Fit For Life: How To Make That Run Less Painful

Saturday, June 08, 2013


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Is that morning run doing you more harm than good?

Runners claim there is no better feeling than the runners' high. However, when you look at the expression on someone’s face that is running, 90% of the time I see pain, agony, and misery, along with poor form and posture. I study movement patterns all day long by people watching and I notice symptoms such as knock knees, forward head tilt, excessive ankle pronation/supination, etc.

The most problematic issue with today’s runners is excessive heel strike. This is due to the excessive padding and elevated cushion heel in today’s high-tech running shoes. By wearing this type of shoe, you inhibit proprioception (your body’s sense of its own position, balance and movement). Seventy percent of that feedback comes from pressure receptors, mostly located in the feet, resulting in reduced sensory feedback, and therefore limits the quality of movement and core stability. Due to this and poor posture, 80% of runners suffers injury every year when they practice poor form. On a repetitive basis, you compound dysfunction and probability of injury.

So my question is, why do it when it hurts, and most are not very good at it? And to top it off, the people that are actually good at it with ease of stride and perfect form look thin and frail. Long steady bouts of this type of exercise actually downsizes your heart capacity making it economize its power so you can go longer. You never push your heart to utilize its reserve capacity, therefore never making it stronger only more efficient. I suggest running sprints or doing high intensity interval training. It's more fun, less chance for injury, and you will get in better shape. Look at a sprinter’s body if you don't believe me. They are aesthetically much more appealing than most marathoners. I am not telling people that love to run to stop, just follow my philosophy: if it hurts, stop doing it.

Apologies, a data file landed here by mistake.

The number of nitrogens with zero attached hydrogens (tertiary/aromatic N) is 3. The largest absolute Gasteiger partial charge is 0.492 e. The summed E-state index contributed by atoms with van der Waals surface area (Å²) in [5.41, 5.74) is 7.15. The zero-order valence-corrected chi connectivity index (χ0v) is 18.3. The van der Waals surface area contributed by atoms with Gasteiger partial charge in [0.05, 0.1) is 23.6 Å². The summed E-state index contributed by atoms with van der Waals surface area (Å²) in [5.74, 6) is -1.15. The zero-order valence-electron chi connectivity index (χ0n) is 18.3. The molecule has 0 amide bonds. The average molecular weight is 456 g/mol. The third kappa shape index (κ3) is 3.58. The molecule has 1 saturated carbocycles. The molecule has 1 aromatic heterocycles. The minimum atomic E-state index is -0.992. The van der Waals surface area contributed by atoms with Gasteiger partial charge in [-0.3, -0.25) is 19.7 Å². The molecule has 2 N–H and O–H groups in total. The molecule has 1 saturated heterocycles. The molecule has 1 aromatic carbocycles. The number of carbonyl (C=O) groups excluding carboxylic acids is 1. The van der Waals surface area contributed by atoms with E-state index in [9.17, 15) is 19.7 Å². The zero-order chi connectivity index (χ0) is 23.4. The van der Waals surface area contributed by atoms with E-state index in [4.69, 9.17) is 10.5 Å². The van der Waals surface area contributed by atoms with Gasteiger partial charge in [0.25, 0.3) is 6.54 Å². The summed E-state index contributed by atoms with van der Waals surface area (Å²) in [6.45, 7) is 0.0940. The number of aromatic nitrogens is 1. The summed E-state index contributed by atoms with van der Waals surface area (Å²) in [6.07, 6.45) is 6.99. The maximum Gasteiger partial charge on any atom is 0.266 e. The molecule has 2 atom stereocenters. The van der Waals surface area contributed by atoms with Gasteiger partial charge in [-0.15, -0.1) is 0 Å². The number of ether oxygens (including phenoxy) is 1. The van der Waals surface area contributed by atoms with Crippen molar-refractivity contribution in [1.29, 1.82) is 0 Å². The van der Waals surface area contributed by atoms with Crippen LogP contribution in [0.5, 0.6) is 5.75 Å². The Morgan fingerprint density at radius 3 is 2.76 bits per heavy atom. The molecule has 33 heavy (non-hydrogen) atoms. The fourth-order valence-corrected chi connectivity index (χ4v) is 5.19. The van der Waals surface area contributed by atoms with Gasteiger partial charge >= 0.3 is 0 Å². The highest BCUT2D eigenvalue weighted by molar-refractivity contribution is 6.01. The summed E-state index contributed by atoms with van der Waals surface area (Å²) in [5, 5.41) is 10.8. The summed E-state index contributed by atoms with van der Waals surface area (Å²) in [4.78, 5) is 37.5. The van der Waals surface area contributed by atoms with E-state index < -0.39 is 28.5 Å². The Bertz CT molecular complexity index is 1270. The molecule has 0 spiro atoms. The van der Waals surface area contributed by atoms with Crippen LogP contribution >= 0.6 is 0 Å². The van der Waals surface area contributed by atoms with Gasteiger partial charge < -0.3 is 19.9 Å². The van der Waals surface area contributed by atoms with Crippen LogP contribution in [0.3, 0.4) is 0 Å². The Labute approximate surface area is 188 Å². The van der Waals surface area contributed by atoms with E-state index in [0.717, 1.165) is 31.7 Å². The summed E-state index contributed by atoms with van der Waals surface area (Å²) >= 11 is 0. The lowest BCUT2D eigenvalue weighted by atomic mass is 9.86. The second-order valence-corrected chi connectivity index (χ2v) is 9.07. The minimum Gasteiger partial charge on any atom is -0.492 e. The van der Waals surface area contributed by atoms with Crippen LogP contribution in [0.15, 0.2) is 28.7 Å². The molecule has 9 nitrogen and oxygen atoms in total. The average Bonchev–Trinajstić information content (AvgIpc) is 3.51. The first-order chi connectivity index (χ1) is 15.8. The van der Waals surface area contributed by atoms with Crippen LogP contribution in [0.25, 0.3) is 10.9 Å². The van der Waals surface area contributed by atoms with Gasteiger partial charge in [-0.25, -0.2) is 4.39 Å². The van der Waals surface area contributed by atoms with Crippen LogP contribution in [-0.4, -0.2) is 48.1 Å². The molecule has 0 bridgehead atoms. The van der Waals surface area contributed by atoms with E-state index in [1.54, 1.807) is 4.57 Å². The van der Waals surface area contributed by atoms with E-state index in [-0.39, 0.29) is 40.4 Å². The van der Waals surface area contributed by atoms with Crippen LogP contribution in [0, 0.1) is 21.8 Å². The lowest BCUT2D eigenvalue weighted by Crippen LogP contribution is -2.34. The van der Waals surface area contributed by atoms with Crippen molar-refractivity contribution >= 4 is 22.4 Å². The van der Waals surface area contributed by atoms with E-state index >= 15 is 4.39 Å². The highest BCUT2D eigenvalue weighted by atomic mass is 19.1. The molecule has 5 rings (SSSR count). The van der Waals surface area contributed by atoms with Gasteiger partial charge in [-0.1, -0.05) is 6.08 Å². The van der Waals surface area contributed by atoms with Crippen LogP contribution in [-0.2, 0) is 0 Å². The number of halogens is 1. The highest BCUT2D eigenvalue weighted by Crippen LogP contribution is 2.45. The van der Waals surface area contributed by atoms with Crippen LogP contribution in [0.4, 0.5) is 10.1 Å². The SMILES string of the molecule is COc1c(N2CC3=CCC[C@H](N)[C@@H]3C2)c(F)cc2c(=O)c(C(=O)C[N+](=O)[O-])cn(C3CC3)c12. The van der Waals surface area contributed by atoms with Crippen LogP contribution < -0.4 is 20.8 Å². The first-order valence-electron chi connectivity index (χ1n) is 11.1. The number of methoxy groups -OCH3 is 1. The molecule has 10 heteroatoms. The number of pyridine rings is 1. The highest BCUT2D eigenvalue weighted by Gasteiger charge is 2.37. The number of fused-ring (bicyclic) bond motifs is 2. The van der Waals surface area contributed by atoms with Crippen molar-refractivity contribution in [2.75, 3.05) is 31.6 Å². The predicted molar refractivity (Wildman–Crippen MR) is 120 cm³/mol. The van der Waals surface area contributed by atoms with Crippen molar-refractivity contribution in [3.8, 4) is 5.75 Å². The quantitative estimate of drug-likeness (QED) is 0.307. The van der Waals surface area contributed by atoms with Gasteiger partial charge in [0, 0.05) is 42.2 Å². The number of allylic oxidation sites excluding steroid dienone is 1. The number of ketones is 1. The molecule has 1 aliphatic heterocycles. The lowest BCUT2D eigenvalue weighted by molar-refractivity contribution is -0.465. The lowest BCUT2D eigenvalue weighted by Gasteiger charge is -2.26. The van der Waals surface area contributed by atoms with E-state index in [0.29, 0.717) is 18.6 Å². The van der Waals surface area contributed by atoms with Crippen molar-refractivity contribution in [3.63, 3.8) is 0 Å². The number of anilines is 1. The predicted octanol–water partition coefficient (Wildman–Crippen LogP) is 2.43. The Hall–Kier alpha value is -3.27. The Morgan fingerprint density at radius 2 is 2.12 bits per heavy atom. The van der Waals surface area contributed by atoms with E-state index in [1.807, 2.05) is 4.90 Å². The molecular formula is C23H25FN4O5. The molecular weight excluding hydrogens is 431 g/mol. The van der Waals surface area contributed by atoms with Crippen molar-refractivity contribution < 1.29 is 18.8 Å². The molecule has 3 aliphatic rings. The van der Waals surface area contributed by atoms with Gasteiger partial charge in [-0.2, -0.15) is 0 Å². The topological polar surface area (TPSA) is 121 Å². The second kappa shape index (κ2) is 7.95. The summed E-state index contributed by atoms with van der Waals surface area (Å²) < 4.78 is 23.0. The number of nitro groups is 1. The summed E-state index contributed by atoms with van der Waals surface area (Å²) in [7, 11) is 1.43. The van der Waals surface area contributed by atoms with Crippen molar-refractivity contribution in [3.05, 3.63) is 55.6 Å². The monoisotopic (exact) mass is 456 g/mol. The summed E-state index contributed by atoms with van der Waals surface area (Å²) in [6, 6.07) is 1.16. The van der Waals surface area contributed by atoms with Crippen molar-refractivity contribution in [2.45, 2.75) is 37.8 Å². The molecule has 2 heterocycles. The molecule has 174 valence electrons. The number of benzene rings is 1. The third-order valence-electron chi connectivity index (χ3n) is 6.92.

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Matt Espeut has worked as a personal trainer for almost 20 years with clients ranging in age from 14 to 86. His focus is on overall health, strength, and functional conditioning. Holistic health and nutrition is the cornerstone of all his programs. Matt works in private and small group training available at your home or office location or at gym facilities. Matt offers his services to everyone wanting to be more fit and healthy, overweight young people, youth/collegiate athletes, and seniors. Matt has worked and continues to train at several facilities in the Providence area including Gold's Gym and CORE Studio, and he believes continued education is a must in his field. Email Matt: [email protected], check out his website at or on Facebook at Matt Espeut or on Twitter @MattEspeut.


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